Harry Potter works magic
Sue Rifkin explains how Emunah helps transform the lives and prospects of troubled children in Israel
AN ACTION-PACKED week in London was a magical experience for a group of 11-to-18year-olds from a children’s home in Afula, northern Israel, run by the charity Emunah. Their trip was thanks to a group of women who went on a mother-and-daughter Israel tour and were moved by the plight of children “who were well cared for, but did not have the kind of lives their own families enjoyed.”
There was a warm welcome for the Israeli youngsters who arrived at Luton Airport on a bitterly cold December night. “I’m not sure who was more excited — us or the host families,” said Shlomo Kessel, the home’s director, who accompanied the 15 youngsters.
Activities ranged from golf, bowling and London attractions including Buckingham Palace and a theatre trip, to shopping in Primark and the Harry Potter studio
tour. Highlights included Chanucah dinner and magic show at the Hampstead home of Lisa Ronson and husband Paul Althasen, where her sisters Nicole and Hayley came to show support.
Staying with families in Stanmore, Edgware and Hendon, the youngsters received one-to-one attention and enjoyed normal family life, including Shabbat.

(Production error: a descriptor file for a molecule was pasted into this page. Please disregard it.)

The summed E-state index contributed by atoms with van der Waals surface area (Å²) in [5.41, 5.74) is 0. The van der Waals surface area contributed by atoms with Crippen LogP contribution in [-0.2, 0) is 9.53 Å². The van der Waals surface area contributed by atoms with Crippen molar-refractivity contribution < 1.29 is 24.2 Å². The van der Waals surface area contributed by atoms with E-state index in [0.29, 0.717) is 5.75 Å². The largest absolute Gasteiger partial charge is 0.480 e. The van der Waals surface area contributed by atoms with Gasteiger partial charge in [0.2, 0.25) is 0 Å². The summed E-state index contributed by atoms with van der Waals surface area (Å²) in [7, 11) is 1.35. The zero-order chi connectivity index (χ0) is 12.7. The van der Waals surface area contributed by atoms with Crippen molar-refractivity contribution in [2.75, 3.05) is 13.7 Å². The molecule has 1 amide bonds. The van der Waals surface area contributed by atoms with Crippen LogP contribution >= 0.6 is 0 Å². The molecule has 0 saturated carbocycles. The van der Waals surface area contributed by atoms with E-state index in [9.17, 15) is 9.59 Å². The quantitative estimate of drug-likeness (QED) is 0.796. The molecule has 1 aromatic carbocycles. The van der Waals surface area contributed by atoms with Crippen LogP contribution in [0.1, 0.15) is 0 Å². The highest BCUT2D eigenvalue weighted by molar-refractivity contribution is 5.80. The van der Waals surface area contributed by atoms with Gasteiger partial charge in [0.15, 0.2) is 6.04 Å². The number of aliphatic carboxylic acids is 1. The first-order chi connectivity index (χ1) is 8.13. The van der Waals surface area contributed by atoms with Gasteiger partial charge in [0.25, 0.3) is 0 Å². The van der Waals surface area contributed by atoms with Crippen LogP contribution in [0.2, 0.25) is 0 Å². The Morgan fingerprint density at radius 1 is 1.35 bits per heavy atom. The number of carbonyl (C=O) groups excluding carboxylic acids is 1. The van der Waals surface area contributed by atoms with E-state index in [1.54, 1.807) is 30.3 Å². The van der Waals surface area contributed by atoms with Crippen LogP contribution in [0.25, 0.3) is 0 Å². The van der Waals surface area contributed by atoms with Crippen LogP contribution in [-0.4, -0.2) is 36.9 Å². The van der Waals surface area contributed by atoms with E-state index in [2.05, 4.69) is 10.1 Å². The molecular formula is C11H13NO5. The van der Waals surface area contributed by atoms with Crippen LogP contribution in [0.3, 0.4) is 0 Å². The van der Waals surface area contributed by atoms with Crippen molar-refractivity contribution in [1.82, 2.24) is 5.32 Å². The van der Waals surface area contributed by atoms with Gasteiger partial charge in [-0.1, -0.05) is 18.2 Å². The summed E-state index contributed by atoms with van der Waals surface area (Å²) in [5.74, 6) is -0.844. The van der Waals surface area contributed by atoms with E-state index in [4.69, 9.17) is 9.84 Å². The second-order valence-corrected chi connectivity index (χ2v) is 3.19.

Camille Compton, chairman of Emunah, explains: “The women formed a committee and together with donors paid for the trip, ensuring that it did not come from the charity’s funds. When you see the children, you know why we are doing this. It has been an amazing week and an incredible experience as the children and families got to know each other.”
The committee comprised Kate Assor, Judith Bower, Camille Compton, Sharon Dewinter, Avital Fisher, Sara Greenfield, Natalie Jackson, Deborah Nathan (director), Melisa Resnick, Laura Sint and Francine Wunsh.
Sharon Dewinter describes hosting the visitors as “very rewarding”, while Laura Sint, who organised logistics, says: “The children opened up like flowers and responded very well.”
“When you ask people to give money to Emunah and you explain that it is for children who are orphaned or cannot live at home, most people want to support,” adds Francine Wunsh.
The week ended with a party and drumming workshop at Yeshurun Synagogue, Edgware, where 12-year-old Uriel said: “Thank you Emunah for bringing me to London — I’ve had a brilliant time!”
Emunah is a major provider of welfare services in Israel and helps thousands of children on a daily basis through its network of residential homes, high schools, day care centres and therapy and counselling centres.
Enjoying life at an Emunah-funded home in Afula